As the "patent" guy on the EIP team, I've been intrigued with the eBay case that was before the Supreme Court this year. As you can read elsewhere, the case was about the (mildly) narrow legal question of "is an injunction automatic in the case of infringement." I've got a longer post coming soon on the value of patents when they stand alone (that is, in the absence of a well-defined business case and commercialization assets beyond the patent), so I'm going to tread lightly for now.
Here's my read on the Court's unanimous decision that "went eBay's way" for now, but doesn't really affect matters except on the margin. First, a very quick synopsis so you don't have to review the case history if you don't have time.
Fact #1: Company X sues eBay for infringing a patent.
Fact #2: eBay is found to be infringing the patent
Fact #3: X wants eBay to stop and wants an injunction
Fact #4: eBay says "it's embedded into our system; we'll pay but not stop"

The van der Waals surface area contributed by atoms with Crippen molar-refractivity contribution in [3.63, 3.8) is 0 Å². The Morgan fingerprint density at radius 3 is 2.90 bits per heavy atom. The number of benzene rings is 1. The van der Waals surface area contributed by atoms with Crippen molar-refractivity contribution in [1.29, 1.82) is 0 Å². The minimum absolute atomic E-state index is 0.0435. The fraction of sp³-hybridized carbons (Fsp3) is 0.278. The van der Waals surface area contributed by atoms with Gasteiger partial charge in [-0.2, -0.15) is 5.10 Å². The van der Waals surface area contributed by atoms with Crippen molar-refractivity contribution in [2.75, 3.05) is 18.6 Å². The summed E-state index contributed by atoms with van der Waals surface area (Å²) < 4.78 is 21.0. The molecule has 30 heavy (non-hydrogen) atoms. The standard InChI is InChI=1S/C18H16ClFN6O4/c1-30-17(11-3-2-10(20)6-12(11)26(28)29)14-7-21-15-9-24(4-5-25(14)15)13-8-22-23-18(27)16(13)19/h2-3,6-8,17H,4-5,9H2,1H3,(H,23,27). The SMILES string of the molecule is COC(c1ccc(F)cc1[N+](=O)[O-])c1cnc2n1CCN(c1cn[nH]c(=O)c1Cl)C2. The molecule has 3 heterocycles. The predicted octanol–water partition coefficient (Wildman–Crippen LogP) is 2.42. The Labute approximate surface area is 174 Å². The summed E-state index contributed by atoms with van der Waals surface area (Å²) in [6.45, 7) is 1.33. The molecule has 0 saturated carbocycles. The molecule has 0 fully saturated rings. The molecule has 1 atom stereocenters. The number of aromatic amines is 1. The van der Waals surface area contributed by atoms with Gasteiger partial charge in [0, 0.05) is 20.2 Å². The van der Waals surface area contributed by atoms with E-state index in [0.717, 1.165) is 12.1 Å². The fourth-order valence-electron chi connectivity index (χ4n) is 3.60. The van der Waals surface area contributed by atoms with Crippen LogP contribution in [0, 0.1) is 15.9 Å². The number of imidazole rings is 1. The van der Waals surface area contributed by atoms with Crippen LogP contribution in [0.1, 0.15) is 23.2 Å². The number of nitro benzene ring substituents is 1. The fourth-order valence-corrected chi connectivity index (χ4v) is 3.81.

Fact #5: appeals court says: "once you're found guilty of infringement, if company X wants to force you to stop, that's their call and we have no leeway in the matter." So eBay must stop and no money can affect company X's rights to stop you.
So the question that the Supremes answered in their elegant way of avoiding bigger questions when smaller ones will do was to effectively say: "well, an injunction isn't automatic, it has to be weighed among certain factors." So, while eBay did win on the narrow question of an automatic injunction, the Supreme's really said the trial court has to decide if monetary damages are enough or if an injunction is warranted. So eBay may STILL face an injunction.
At a macro level, what eBay won was the ability for companies to avoid the ultimate blackmail/greenmail card that some patent trolls have used to pound a big player into submission. But eBay still faces the club. Think of it this way: the nuclear option is off the table, but the "end of life as you know it" card is still in play: the unknown of what COULD be handed down by the court (injunction or monster damages) is still out there. Only the very biggest players, with the very deepest pocketbooks vs. holders of the most fundamental patents will be affected by this ruling. And only on the margin. Yeah, some defendants might fight a little harder now, but I suspect they'll be few and far between. The risk of an adverse ruling is still higher than the cost to settle...
We're not in the infringement game -- we aim to create new products, not profit from someone infringing. So the eBay ruling has absolutely zero effect on EIP. But the case is interesting...